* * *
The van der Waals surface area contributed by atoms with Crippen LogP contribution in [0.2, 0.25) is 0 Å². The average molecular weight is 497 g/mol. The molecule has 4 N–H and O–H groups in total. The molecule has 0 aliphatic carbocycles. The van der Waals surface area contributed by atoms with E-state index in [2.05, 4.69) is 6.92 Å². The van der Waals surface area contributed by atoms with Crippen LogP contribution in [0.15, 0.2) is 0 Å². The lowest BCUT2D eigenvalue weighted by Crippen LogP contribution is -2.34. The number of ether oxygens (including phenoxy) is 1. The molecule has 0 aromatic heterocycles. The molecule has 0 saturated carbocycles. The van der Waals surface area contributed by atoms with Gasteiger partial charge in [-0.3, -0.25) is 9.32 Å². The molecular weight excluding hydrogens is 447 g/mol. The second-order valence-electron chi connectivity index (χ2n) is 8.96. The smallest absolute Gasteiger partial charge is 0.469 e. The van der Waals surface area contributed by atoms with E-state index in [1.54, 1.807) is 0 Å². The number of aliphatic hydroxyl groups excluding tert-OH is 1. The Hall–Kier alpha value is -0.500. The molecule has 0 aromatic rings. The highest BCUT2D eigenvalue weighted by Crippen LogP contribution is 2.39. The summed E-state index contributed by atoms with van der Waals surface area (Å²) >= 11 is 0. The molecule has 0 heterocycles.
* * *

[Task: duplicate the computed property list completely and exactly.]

The van der Waals surface area contributed by atoms with Crippen LogP contribution in [0.2, 0.25) is 0 Å². The average molecular weight is 497 g/mol. The molecule has 4 N–H and O–H groups in total. The molecule has 0 aliphatic carbocycles. The van der Waals surface area contributed by atoms with E-state index in [2.05, 4.69) is 6.92 Å². The van der Waals surface area contributed by atoms with Crippen LogP contribution in [0.15, 0.2) is 0 Å². The lowest BCUT2D eigenvalue weighted by Crippen LogP contribution is -2.34. The number of ether oxygens (including phenoxy) is 1. The molecule has 0 aromatic heterocycles. The molecule has 0 saturated carbocycles. The van der Waals surface area contributed by atoms with Gasteiger partial charge in [-0.3, -0.25) is 9.32 Å². The molecular weight excluding hydrogens is 447 g/mol. The second-order valence-electron chi connectivity index (χ2n) is 8.96. The smallest absolute Gasteiger partial charge is 0.469 e. The van der Waals surface area contributed by atoms with E-state index in [1.54, 1.807) is 0 Å². The number of aliphatic hydroxyl groups excluding tert-OH is 1. The Hall–Kier alpha value is -0.500. The molecule has 0 aromatic rings. The highest BCUT2D eigenvalue weighted by Crippen LogP contribution is 2.39. The summed E-state index contributed by atoms with van der Waals surface area (Å²) >= 11 is 0. The molecule has 0 heterocycles.